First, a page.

One year after Michael Gallucci was exposed as an anonymous and often-incendiary commentator on a Web site hosted by a New Jersey Internet service provider (“ISP”) with ties to 14 newspapers in the state, the former Teaneck, N.J., councilman filed a lawsuit in a Superior Court of New Jersey. The complaint, dated Feb. 5, 2007, claimed that the ISP’s release of his identifying information was unlawful under New Jersey law and in breach of the user agreement entered into by Gallucci when he first subscribed to the service provided by New Jersey-Online, LLC (“NJ.com”).
As the Bulletin went to press, the ISP had not yet filed an answer to Gallucci’s complaint, but the case was being closely watched by free speech advocates around the nation and in New Jersey. The New Jersey Law Journal described the lawsuit as a “test case of a landmark ruling that [could] set standards for piercing Internet anonymity” across the nation.
The case may play a key role in the development of New Jersey law as well. In 2001, the state’s appellate court established procedures that ISPs should follow when third parties attempt to discover the identities of anonymous posters. Dendrite International Inc. v. Doe, 42 N.J. Super. 134 (App. Div. 2001). In Dendrite, a Morristown, N.J. company attempted to subpoena Yahoo!, Inc. to discover the identity of an anonymous poster that had used the company’s online bulletin board to post comments that the company believed to be defamatory. The trial court refused to issue the subpoena without further proof that the statements were defamatory or that the company was actually harmed.
The state appellate court in Dendrite found that, upon receiving a request for an anonymous user’s personal information, the ISP should inform the user of the request. Moreover, the court found, a third party must actually show proof of a valid cause of action before an Internet company can be compelled to reveal a user’s identity. The value of anonymous speech on the Internet, according to the Dendrite court, merited “higher standards” of protection.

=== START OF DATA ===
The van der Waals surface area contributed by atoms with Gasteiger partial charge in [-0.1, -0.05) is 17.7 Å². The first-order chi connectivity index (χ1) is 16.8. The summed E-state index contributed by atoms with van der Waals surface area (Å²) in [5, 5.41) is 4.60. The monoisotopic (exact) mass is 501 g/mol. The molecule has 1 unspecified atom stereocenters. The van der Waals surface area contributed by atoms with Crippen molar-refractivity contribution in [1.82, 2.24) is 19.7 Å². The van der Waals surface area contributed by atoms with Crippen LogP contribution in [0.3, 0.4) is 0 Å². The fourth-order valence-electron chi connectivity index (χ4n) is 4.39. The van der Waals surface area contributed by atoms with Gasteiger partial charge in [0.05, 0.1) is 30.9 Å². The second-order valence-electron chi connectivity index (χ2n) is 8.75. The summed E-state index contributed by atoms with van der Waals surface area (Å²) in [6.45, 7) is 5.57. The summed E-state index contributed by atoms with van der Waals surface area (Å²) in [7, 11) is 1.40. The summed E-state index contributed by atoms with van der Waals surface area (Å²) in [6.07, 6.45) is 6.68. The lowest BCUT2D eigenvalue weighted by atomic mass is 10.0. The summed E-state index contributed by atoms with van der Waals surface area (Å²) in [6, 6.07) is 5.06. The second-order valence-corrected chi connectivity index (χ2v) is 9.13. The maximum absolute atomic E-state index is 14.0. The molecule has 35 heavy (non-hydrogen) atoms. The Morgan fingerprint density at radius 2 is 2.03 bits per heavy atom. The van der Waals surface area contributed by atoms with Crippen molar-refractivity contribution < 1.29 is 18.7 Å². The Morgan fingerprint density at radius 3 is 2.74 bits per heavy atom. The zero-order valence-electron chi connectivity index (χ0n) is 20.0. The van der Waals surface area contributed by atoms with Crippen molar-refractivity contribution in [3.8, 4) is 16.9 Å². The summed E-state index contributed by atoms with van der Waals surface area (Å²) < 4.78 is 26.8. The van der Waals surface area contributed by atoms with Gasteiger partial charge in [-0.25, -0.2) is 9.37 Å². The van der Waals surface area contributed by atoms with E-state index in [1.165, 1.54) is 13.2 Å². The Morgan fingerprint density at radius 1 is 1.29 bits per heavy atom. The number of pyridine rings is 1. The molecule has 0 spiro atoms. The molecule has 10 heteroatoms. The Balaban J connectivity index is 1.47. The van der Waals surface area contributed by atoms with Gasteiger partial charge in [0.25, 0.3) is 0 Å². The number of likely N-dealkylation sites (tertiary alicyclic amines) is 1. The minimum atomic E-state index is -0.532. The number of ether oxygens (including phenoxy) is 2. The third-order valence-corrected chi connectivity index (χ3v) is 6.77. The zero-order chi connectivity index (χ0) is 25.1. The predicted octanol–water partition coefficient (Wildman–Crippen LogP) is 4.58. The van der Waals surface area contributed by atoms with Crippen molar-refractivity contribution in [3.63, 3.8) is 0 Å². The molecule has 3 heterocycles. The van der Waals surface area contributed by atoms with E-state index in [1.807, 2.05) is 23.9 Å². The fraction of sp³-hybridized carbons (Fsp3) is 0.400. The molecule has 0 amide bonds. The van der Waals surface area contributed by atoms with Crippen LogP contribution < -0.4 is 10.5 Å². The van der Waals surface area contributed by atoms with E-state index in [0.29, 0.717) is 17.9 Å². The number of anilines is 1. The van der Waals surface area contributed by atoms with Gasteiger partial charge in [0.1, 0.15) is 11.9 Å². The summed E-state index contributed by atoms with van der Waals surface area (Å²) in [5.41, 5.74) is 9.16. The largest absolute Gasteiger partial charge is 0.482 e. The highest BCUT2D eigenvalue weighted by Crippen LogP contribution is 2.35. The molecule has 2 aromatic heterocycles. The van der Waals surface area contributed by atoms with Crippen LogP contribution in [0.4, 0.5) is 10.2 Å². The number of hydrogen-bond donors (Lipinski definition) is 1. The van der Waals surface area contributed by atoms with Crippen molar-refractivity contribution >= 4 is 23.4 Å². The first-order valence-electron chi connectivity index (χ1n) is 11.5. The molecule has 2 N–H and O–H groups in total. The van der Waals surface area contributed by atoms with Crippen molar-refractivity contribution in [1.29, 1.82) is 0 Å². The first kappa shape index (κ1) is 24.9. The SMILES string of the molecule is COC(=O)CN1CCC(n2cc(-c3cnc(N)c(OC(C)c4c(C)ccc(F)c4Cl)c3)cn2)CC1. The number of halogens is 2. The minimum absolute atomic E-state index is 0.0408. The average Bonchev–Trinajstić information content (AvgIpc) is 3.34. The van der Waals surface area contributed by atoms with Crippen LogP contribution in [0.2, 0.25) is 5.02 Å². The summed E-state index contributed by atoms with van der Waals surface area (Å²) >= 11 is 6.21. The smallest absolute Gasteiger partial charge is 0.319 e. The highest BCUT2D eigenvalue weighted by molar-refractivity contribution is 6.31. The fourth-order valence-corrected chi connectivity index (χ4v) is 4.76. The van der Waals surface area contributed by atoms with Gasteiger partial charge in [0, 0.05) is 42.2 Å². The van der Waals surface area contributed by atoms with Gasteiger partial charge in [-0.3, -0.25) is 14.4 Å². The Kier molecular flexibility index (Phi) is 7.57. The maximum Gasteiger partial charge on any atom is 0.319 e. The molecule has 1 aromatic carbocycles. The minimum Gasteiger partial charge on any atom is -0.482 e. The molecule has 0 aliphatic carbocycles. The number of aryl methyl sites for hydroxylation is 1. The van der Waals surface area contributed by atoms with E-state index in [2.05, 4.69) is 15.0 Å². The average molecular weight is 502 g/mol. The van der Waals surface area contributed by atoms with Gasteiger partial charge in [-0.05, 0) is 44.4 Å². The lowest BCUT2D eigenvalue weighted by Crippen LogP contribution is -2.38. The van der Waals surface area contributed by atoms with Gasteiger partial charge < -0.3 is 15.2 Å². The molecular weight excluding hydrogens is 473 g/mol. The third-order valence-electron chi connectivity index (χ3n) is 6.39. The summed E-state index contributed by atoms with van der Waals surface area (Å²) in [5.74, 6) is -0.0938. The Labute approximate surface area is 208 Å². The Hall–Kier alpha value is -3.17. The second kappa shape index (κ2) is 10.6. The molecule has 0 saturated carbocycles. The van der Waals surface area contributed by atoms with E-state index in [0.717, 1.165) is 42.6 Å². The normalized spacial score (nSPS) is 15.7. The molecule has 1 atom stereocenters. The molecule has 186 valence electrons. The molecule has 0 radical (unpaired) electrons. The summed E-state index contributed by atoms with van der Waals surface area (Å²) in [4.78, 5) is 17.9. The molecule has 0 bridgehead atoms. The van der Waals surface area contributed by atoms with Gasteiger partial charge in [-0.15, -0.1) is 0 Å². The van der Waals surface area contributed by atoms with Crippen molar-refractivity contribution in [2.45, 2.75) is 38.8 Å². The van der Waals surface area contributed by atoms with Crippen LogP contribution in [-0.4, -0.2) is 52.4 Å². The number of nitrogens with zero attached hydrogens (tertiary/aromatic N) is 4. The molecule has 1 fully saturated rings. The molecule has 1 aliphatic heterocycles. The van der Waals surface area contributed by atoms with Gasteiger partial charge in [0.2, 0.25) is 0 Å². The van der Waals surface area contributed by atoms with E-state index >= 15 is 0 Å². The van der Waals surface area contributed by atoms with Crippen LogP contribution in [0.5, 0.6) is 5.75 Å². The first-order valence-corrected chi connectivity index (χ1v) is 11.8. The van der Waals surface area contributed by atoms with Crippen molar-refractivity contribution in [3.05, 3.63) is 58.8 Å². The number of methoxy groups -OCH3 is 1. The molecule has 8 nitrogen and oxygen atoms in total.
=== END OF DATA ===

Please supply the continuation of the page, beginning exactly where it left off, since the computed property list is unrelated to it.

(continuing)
The lawsuit filed by Gallucci in February is expected to address the issue of whether an ISP can be held liable for failing to follow the procedures established by Dendrite in 2001. “[T]he Gallucci case may be the first time an ISP—and a news organization, at that—has actually been in the dock,” New Jersey Lawyer reported on Feb. 26, 2007. “While Dendrite established the process plaintiffs must use to force an ISP to disclose a person’s identity, this case may show whether the courts will force an ISP to protect that identity until ordered to give it up.”
The lawsuit stems from comments that were posted to online message boards accessible through NJ.com’s Web site. At the time, the Web site featured news and events related to communities in New Jersey and offered community members an opportunity to voice their opinions anonymously on the site’s message boards.
According to the complaint, in the weeks before Dec. 15, 2005, a NJ.com message board devoted to Teaneck contained “numerous anonymous postings that were critical of both the Teaneck fire department and [firefighter William J.] Brennan.” Earlier in the year, the Fire Department had left the scene of an emergency call hours before the house erupted in flame. Although it was ultimately discovered that the circumstances leading to the call were attributable to a malfunctioning boiler, whereas the fire was caused by an overloaded circuit breaker, the fire department received heavy criticism for failing to prevent the fire.